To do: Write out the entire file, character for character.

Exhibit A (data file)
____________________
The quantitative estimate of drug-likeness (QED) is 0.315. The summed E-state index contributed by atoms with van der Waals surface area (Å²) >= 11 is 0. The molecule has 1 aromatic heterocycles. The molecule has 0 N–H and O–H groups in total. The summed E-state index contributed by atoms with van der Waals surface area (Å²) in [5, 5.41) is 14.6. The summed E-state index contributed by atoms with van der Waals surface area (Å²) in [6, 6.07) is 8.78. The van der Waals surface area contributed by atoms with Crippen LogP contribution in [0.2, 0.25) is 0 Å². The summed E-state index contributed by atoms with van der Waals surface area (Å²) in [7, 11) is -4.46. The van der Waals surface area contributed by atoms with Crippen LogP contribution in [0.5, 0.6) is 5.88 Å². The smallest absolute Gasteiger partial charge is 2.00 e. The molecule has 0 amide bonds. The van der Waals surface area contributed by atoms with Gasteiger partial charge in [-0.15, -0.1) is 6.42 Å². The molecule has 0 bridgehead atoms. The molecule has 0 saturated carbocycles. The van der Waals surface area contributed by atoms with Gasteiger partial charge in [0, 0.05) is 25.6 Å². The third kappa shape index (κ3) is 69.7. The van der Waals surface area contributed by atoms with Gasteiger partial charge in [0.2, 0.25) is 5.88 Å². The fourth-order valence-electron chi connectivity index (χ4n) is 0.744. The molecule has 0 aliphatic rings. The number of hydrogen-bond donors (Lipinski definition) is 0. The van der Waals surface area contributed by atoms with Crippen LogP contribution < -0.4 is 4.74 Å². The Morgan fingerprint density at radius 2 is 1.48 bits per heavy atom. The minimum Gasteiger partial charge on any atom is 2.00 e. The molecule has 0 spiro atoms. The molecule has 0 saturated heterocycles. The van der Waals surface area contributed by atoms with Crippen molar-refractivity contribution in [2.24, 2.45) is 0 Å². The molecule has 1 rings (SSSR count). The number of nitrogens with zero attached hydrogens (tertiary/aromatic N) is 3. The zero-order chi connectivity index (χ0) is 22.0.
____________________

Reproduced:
The quantitative estimate of drug-likeness (QED) is 0.315. The summed E-state index contributed by atoms with van der Waals surface area (Å²) >= 11 is 0. The molecule has 1 aromatic heterocycles. The molecule has 0 N–H and O–H groups in total. The summed E-state index contributed by atoms with van der Waals surface area (Å²) in [5, 5.41) is 14.6. The summed E-state index contributed by atoms with van der Waals surface area (Å²) in [6, 6.07) is 8.78. The van der Waals surface area contributed by atoms with Crippen LogP contribution in [0.2, 0.25) is 0 Å². The summed E-state index contributed by atoms with van der Waals surface area (Å²) in [7, 11) is -4.46. The van der Waals surface area contributed by atoms with Crippen LogP contribution in [0.5, 0.6) is 5.88 Å². The smallest absolute Gasteiger partial charge is 2.00 e. The molecule has 0 amide bonds. The van der Waals surface area contributed by atoms with Gasteiger partial charge in [-0.15, -0.1) is 6.42 Å². The molecule has 0 bridgehead atoms. The molecule has 0 saturated carbocycles. The van der Waals surface area contributed by atoms with Gasteiger partial charge in [0, 0.05) is 25.6 Å². The third kappa shape index (κ3) is 69.7. The van der Waals surface area contributed by atoms with Gasteiger partial charge in [0.2, 0.25) is 5.88 Å². The fourth-order valence-electron chi connectivity index (χ4n) is 0.744. The molecule has 0 aliphatic rings. The number of hydrogen-bond donors (Lipinski definition) is 0. The van der Waals surface area contributed by atoms with Crippen LogP contribution < -0.4 is 4.74 Å². The Morgan fingerprint density at radius 2 is 1.48 bits per heavy atom. The minimum Gasteiger partial charge on any atom is 2.00 e. The molecule has 0 spiro atoms. The molecule has 0 saturated heterocycles. The van der Waals surface area contributed by atoms with Crippen molar-refractivity contribution in [2.24, 2.45) is 0 Å². The molecule has 1 rings (SSSR count). The number of nitrogens with zero attached hydrogens (tertiary/aromatic N) is 3. The zero-order chi connectivity index (χ0) is 22.0.